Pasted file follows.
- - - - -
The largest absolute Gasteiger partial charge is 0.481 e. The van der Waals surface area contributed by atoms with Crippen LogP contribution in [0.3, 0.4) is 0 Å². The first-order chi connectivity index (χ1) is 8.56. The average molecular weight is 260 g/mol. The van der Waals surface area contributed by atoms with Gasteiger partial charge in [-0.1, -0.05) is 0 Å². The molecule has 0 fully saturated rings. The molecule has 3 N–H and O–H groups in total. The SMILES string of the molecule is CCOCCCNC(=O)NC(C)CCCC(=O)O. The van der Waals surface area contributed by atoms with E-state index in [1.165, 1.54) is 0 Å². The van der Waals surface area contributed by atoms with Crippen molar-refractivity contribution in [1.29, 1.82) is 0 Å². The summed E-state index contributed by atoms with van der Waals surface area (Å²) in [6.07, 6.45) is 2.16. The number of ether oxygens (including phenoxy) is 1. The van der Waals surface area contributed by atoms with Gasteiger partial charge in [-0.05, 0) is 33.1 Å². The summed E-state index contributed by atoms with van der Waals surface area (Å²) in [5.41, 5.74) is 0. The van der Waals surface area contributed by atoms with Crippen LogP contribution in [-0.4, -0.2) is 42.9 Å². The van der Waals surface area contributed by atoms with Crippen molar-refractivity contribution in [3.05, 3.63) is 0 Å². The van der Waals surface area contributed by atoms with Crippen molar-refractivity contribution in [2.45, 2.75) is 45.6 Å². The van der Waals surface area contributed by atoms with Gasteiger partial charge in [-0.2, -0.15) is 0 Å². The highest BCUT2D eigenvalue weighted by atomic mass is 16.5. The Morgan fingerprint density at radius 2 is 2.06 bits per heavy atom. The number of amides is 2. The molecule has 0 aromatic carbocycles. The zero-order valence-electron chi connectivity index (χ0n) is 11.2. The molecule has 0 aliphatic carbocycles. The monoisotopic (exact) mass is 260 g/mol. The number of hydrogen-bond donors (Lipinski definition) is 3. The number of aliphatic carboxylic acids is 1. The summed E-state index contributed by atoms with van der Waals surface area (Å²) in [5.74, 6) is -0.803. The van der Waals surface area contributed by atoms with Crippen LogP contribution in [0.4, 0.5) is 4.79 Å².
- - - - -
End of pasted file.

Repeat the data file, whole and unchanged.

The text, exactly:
The largest absolute Gasteiger partial charge is 0.481 e. The van der Waals surface area contributed by atoms with Crippen LogP contribution in [0.3, 0.4) is 0 Å². The first-order chi connectivity index (χ1) is 8.56. The average molecular weight is 260 g/mol. The van der Waals surface area contributed by atoms with Gasteiger partial charge in [-0.1, -0.05) is 0 Å². The molecule has 0 fully saturated rings. The molecule has 3 N–H and O–H groups in total. The SMILES string of the molecule is CCOCCCNC(=O)NC(C)CCCC(=O)O. The van der Waals surface area contributed by atoms with E-state index in [1.165, 1.54) is 0 Å². The van der Waals surface area contributed by atoms with Crippen molar-refractivity contribution in [1.29, 1.82) is 0 Å². The summed E-state index contributed by atoms with van der Waals surface area (Å²) in [6.07, 6.45) is 2.16. The number of ether oxygens (including phenoxy) is 1. The van der Waals surface area contributed by atoms with Gasteiger partial charge in [-0.05, 0) is 33.1 Å². The summed E-state index contributed by atoms with van der Waals surface area (Å²) in [5.41, 5.74) is 0. The van der Waals surface area contributed by atoms with Crippen LogP contribution in [-0.4, -0.2) is 42.9 Å². The van der Waals surface area contributed by atoms with Crippen molar-refractivity contribution in [3.05, 3.63) is 0 Å². The van der Waals surface area contributed by atoms with Crippen molar-refractivity contribution in [2.45, 2.75) is 45.6 Å². The van der Waals surface area contributed by atoms with Gasteiger partial charge in [-0.2, -0.15) is 0 Å². The highest BCUT2D eigenvalue weighted by atomic mass is 16.5. The Morgan fingerprint density at radius 2 is 2.06 bits per heavy atom. The number of amides is 2. The molecule has 0 aromatic carbocycles. The zero-order valence-electron chi connectivity index (χ0n) is 11.2. The molecule has 0 aliphatic carbocycles. The monoisotopic (exact) mass is 260 g/mol. The number of hydrogen-bond donors (Lipinski definition) is 3. The number of aliphatic carboxylic acids is 1. The summed E-state index contributed by atoms with van der Waals surface area (Å²) in [5.74, 6) is -0.803. The van der Waals surface area contributed by atoms with Crippen LogP contribution in [0.4, 0.5) is 4.79 Å².